History of Woodside

Interior of a Woodside Cottage. (1897)

71st Street-Woodside Ave

Woodside, Queens was Originally settled by native Americans, It has actually been inhabited for over 10,000 years, making it one of the oldest communities in Queens. In 1867, developer Benjamin Hitchcock bought a 115 acre farm, split it up into lots, and sold them in 1869, thus creating the village of Woodside. Woodside’s population was able to grow quickly, especially after the construction of the Queensboro Bridge and the building of subway tracks. By 1910, the population had grown to 6,000.

As its population multiplied, Woodside was forced to change from a quaint suburb to a much more urban setting. In 1924, the City Housing Corporation began building private homes, much to the disagreement of the community, since there was a large influx of immigrants. They ne

eded space to put the newcomers. They wanted apartment buildings., but the City Corporation did not.  As a result, many immigrants ended up being tenants in crammed single family homes with unsanitary and crowded living arrangements. In the 1960s, Woodside finally became more urban and accommodating with the construction of the Big Six Towers apartment buildings, which replaced single homes.

Woodside, Maspeth, East Williamsburg (1873)

From its early days Woodside has been an affordable, working-class, immigrant neighborhood.

After its founding in 1869, many Irish-American immigrants settled in Woodside. Woodside quickly became the largest Irish-American community in Queens. The Irish flocked to Wood-

side because of its large Irish population, affordable housing, and easy access to transportation.. Up until the early 1930’s Woodside was 80% Irish. Throughout the 20th century Irish immigrants dominated the neighborhood. Yet Woodside was not very diverse, since it was mainly made up of only one group. Although now many new ethnic groups have appeared, Woodside continues to have an enduring Irish population.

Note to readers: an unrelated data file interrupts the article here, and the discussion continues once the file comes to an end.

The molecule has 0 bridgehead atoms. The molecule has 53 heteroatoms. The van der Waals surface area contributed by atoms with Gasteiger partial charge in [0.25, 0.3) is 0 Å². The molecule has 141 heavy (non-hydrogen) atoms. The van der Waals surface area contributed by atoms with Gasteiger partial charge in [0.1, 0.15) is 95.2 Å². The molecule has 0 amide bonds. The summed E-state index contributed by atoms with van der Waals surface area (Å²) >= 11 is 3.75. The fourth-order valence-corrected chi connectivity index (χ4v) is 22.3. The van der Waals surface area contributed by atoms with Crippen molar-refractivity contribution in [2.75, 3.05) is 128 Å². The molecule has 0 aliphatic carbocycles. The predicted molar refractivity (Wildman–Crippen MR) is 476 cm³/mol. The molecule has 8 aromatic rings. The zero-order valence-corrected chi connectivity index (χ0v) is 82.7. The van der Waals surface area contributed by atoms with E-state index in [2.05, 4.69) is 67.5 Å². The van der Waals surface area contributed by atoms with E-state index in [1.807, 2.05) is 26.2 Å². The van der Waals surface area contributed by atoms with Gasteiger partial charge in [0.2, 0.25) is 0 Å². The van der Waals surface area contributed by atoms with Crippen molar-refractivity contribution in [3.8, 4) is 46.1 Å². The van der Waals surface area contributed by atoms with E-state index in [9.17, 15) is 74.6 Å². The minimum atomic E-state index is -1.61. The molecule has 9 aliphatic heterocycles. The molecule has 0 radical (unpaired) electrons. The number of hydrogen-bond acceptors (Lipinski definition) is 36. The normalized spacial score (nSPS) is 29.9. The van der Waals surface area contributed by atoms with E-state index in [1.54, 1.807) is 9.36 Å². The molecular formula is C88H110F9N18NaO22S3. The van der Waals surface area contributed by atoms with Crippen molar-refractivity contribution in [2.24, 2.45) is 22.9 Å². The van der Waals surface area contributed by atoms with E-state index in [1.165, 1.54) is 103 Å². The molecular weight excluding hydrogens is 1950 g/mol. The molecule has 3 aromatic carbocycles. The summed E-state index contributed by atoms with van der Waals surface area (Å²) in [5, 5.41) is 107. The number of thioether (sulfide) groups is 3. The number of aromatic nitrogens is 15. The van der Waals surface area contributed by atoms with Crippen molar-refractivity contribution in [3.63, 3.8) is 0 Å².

In recent years, an influx of immigrants from Asia and Latin America has greatly altered the ethnic landscape of the neighborhood. Starting in the early 1990’s many Asian Americans moved into the neighborhood, most of them Chinese, Filipino, and Korean.  Filipinos alone make up 15% of Woodside’s population. Many South Asians have moved into Woodside as well, mainly Indians, Bengalis, and Pakistanis. Woodside also has a high concentration of Hispanic immigrants, including Puerto Ricans, Colombians, Mexicans, and Dominicans.

Today, Woodside’s diversity is clearly shown through its restaurants. Roosevelt Avenue, the main thoroughfare of the neighborhood, is dotted with different ethnic restaurants. The neighborhood is serviced by the number 7 train, which has tracks running above Roosevelt Avenue. The population today is around 85, 000. It has become somewhat of an urban suburb of Manhattan for the working class people. In Woodside, although the Irish influence is still present, it is mixing with the new Asian and Hispanic influences. Irish pubs can be found right next door to a Filipino restaurant. In 1950, or even 1970, this would not have been the case. On Roosevelt Avenue you would have found Irish pubs and bakeries. Over the years the businesses found in Woodside have changed drastically. Due to the high concentration of Irish-American immigrants, most of the businesses in Woodside’s earlier history were Irish run. Now one can still find pubs, but there are also curry shops, a Mexican restaurant, Filipino restaurants, and other ethnic stores.